It’s Easy to Be Green with 6 Simple Solutions.
You don’t have to compost your kitchen waste or pick bugs off plants by hand to help the environment. From the red carpet to your favorite garden shop, new ‘green’ products are making it easy to have a beautiful yard while being good stewards of the earth in your own backyard.
Outdoor living trendspotter and garden guru Susan McCoy has gathered six savvy, yet surprisingly simple solutions for going ‘green’ this spring.
1. Plant, Plant, Plant! One of the simplest ways to give back to the planet without breaking your budget is to plant anything. “Just plant something, anything. A single tree, shrub, bush or container will help the environment,” says McCoy, founder of Garden Media Group, a public relations firm specialized in all things gardening.
“It’s one of the easiest ways you can make a difference. Imagine if we all planted jut one new plant every year!” Trees and other plants remove CO2 from the air during photosynthesis. This improves the quality of the environment by cleaning and oxygenating the air and removing carbon dioxide. Plants also help prevent soil erosion, control water cycles, and moderating temperatures. It’s the balance of nature at the most basic level.
2. Start with Healthy Soil
Pesticides and fungicides aren’t safe for people, pets or even the planet. Eliminate the need for harmful garden chemicals by pampering your plants with healthy, nutrient-rich soil from the get go. “Healthy soil, rich in minerals, nutrients and ’good bugs’, maximizes a plant’s own healthy immune system to let it naturally resist pests and diseases,” says McCoy. Compost your own or look for organic potting soils like Organic Mechanics available at Whole Foods stores this spring.
3. Reduce Fertilizer Use
Overfeeding is not only unhealthy for plants, it also causes excess nutrient runoff that pollutes our streams, bays, rivers and other watersheds. “Plants can only absorb so much fertilizer before the excess nutrient runoff into the groundwater,” says McCoy. Fertilizer runoff contaminates drinking water, kills fish and other sea creatures and causes problems like Red Tide. Reduce overfeeding by using environmentally responsible feeding practices, like the new slow-release fertilizer Dynamite. This 9-month plant food releases nutrients to the plant when the plant needs it most, never over or under feeding so there is minimal waste and runoff. Plus, it’s low in phosphate making it a nutritious yet earth friendly plant food option.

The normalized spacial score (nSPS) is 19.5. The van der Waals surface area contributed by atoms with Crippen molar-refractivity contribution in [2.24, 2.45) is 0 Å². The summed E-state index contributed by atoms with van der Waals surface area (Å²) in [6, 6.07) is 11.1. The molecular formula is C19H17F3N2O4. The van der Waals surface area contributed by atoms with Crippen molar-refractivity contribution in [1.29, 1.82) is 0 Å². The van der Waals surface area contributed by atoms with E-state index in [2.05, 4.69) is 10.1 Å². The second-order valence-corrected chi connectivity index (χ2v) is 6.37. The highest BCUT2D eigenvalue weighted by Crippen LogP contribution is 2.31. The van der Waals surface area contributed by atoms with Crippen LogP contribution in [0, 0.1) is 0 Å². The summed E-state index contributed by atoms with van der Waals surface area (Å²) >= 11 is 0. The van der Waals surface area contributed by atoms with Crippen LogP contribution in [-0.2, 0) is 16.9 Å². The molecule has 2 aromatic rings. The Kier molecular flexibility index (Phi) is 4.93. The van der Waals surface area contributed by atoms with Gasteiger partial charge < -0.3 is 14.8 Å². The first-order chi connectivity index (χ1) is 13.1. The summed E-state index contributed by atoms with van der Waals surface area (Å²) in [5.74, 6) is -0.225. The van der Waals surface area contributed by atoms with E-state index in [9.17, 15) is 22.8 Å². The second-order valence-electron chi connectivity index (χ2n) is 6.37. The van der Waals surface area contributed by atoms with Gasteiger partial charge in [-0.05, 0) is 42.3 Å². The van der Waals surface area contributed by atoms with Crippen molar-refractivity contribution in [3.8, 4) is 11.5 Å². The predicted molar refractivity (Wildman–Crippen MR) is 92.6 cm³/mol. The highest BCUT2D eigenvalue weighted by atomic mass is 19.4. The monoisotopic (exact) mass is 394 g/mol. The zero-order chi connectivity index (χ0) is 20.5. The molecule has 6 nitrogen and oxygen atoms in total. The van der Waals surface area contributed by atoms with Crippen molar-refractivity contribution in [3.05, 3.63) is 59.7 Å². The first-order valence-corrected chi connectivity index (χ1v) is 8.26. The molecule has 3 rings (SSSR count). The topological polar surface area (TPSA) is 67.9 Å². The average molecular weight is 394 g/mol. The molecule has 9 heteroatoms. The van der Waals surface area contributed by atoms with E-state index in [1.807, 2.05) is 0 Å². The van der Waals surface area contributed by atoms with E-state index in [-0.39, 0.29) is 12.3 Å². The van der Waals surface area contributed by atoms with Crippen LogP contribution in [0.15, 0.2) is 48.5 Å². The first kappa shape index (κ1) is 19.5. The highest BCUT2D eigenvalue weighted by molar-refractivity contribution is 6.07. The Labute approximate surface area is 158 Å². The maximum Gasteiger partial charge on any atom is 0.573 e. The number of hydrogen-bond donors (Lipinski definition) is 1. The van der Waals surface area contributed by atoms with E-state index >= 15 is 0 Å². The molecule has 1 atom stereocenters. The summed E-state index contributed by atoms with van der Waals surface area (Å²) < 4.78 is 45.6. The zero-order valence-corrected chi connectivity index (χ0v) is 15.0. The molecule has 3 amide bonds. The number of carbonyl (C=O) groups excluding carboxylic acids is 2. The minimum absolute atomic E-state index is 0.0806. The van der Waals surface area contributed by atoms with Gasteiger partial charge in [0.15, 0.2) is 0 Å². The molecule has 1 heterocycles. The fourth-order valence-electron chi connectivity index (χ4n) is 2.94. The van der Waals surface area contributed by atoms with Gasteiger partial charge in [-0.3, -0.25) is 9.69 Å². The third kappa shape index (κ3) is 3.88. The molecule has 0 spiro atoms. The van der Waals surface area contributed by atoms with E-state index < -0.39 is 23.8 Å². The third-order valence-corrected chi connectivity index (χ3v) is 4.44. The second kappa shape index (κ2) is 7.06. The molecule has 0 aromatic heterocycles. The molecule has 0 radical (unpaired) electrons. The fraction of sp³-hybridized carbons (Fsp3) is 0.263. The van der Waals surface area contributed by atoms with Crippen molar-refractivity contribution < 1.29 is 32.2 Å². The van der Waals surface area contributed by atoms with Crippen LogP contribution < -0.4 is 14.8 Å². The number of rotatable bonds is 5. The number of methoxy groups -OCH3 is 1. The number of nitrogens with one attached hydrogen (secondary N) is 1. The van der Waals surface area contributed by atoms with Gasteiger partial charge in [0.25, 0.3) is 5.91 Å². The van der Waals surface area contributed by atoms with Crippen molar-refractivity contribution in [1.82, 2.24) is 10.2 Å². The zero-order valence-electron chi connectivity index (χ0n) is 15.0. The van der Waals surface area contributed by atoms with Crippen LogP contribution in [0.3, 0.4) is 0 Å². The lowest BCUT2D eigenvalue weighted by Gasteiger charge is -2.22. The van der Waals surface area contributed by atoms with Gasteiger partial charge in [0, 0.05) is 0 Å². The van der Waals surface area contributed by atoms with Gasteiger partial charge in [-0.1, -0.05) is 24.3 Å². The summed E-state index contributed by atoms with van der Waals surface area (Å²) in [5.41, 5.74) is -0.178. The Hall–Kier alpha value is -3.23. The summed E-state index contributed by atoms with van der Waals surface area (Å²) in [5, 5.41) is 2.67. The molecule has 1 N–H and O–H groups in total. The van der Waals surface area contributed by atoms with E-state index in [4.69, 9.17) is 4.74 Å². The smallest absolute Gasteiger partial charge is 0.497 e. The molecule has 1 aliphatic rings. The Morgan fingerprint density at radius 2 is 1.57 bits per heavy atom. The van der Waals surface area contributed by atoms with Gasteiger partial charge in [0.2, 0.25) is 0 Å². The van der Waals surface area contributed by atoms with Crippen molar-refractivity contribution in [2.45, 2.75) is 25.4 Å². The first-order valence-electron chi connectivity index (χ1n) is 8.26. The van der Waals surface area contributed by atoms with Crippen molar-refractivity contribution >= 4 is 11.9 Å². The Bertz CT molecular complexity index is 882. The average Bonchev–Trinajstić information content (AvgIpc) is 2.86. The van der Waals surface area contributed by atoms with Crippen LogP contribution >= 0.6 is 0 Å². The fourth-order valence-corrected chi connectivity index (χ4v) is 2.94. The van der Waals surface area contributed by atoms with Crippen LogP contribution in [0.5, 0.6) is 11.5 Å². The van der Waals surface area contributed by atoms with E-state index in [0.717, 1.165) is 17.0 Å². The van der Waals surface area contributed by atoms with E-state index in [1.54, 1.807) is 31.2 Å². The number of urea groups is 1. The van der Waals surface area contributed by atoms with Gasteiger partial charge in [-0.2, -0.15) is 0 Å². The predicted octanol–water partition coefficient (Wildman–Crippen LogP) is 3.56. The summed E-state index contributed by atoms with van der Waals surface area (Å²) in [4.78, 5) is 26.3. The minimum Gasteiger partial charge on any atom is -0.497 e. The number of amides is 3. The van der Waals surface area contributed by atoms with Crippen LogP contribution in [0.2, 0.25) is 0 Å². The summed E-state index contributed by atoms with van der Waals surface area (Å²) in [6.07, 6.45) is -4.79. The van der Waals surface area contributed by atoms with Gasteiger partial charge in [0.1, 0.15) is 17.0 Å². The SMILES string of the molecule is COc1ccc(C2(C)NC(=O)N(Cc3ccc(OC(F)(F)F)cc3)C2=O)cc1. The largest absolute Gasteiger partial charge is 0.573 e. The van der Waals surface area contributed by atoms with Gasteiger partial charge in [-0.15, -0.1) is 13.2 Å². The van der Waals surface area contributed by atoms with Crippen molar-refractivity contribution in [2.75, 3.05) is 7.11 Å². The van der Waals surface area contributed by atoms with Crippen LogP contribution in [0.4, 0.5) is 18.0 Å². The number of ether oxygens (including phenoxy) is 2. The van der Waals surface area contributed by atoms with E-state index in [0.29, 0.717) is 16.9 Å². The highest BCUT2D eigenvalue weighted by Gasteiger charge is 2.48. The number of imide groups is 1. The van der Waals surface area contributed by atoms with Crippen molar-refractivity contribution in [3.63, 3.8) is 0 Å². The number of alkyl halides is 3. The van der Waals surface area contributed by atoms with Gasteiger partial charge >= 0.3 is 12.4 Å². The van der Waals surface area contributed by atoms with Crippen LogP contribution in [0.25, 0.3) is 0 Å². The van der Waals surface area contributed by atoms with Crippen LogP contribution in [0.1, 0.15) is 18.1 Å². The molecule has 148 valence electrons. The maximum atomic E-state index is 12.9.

4. Water Responsibly
If you don’t need to water your plants as often, you’ll save gallons of time and money. But more importantly, you conserve water and protect the environment. “Substitute older cultivars with new and improved varieties bred ‘to drink responsibly’,” says McCoy. “Updated versions of classic plants like Knock Out® shrub roses require much less water than older cultivars while still offering the same great look gardeners love.” Other solutions: use ZEBA in your window boxes or containers. “ZEBA’s all natural, starch-based technology repeatedly absorbs and release water as needed by plants’ roots,” says McCoy. ZEBA is biodegradable, nontoxic and odorless.
5. Be Grass Green
According to Ethne Clarke, garden editor of Traditional Home, “Most gardens have lawns, and in some cases the lawn IS the garden.” She suggests mowing less frequently and cutting the grass longer so the top growth protects the roots. And water less frequently to force the roots to go deeper, which keeps them cooler and less susceptible to dry spell damage. She recommends using cornmeal or diatomaceous earth as an insecticide and pulling weeds before they set seed. For tough lawns, use a soil conditioner with good micro-organisms and aerate to encourage soil health. Try LazyMan Liquid Soil Aerator or Soil Conditioner for an easy spray on solution without back breaking work.
6. Be Kind to Flora and Fauna
After pouring hours of time, effort and in most case their hearts into the garden, no one wants to wake up one morning to find that their begonia bed served as a late night snack for the neighborhood wildlife. “Keeping my hydrangea from becoming deer food was a big problem as we live in the woods in Southeastern Pennsylvania,” says McCoy. That was until she started using DeerStopper, a 100% organic deer repellant. “All-natural products of today work just as effectively or better than their synthetic counterparts,” she says. “These products give me all the benefits with minimum health risks and harm to the environment. To safeguard our water supply and our pets and children who play outdoors, McCoy suggests trying organic and all natural animal repellants as an alternative. Learn more at messinawildlife.com.
For more information about going green outside your home, please visit www.gardenmediagroup.com.